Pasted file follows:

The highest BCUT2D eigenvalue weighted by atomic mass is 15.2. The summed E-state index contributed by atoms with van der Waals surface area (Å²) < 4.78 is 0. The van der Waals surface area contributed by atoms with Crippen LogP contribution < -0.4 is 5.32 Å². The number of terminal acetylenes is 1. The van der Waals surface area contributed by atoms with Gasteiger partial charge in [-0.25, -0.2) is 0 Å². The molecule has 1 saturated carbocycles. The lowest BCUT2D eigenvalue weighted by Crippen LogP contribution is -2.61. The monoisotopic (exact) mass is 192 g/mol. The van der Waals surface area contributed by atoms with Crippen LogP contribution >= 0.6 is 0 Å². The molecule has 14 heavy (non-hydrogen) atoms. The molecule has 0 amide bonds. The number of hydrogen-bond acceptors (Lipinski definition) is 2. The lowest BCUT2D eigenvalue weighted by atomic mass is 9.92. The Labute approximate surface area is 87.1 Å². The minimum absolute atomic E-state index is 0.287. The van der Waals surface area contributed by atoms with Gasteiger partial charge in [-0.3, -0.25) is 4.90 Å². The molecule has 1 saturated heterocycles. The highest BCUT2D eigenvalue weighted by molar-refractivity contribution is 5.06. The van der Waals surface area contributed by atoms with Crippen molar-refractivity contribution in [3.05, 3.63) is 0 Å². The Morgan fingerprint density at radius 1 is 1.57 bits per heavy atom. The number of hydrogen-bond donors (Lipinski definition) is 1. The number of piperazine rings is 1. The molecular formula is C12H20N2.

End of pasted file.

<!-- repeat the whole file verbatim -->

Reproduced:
The highest BCUT2D eigenvalue weighted by atomic mass is 15.2. The summed E-state index contributed by atoms with van der Waals surface area (Å²) < 4.78 is 0. The van der Waals surface area contributed by atoms with Crippen LogP contribution < -0.4 is 5.32 Å². The number of terminal acetylenes is 1. The van der Waals surface area contributed by atoms with Gasteiger partial charge in [-0.25, -0.2) is 0 Å². The molecule has 1 saturated carbocycles. The lowest BCUT2D eigenvalue weighted by Crippen LogP contribution is -2.61. The monoisotopic (exact) mass is 192 g/mol. The van der Waals surface area contributed by atoms with Crippen LogP contribution >= 0.6 is 0 Å². The molecule has 14 heavy (non-hydrogen) atoms. The molecule has 0 amide bonds. The number of hydrogen-bond acceptors (Lipinski definition) is 2. The lowest BCUT2D eigenvalue weighted by atomic mass is 9.92. The Labute approximate surface area is 87.1 Å². The minimum absolute atomic E-state index is 0.287. The van der Waals surface area contributed by atoms with Gasteiger partial charge in [-0.3, -0.25) is 4.90 Å². The molecule has 1 saturated heterocycles. The highest BCUT2D eigenvalue weighted by molar-refractivity contribution is 5.06. The van der Waals surface area contributed by atoms with Crippen molar-refractivity contribution in [3.05, 3.63) is 0 Å². The Morgan fingerprint density at radius 1 is 1.57 bits per heavy atom. The number of hydrogen-bond donors (Lipinski definition) is 1. The number of piperazine rings is 1. The molecular formula is C12H20N2.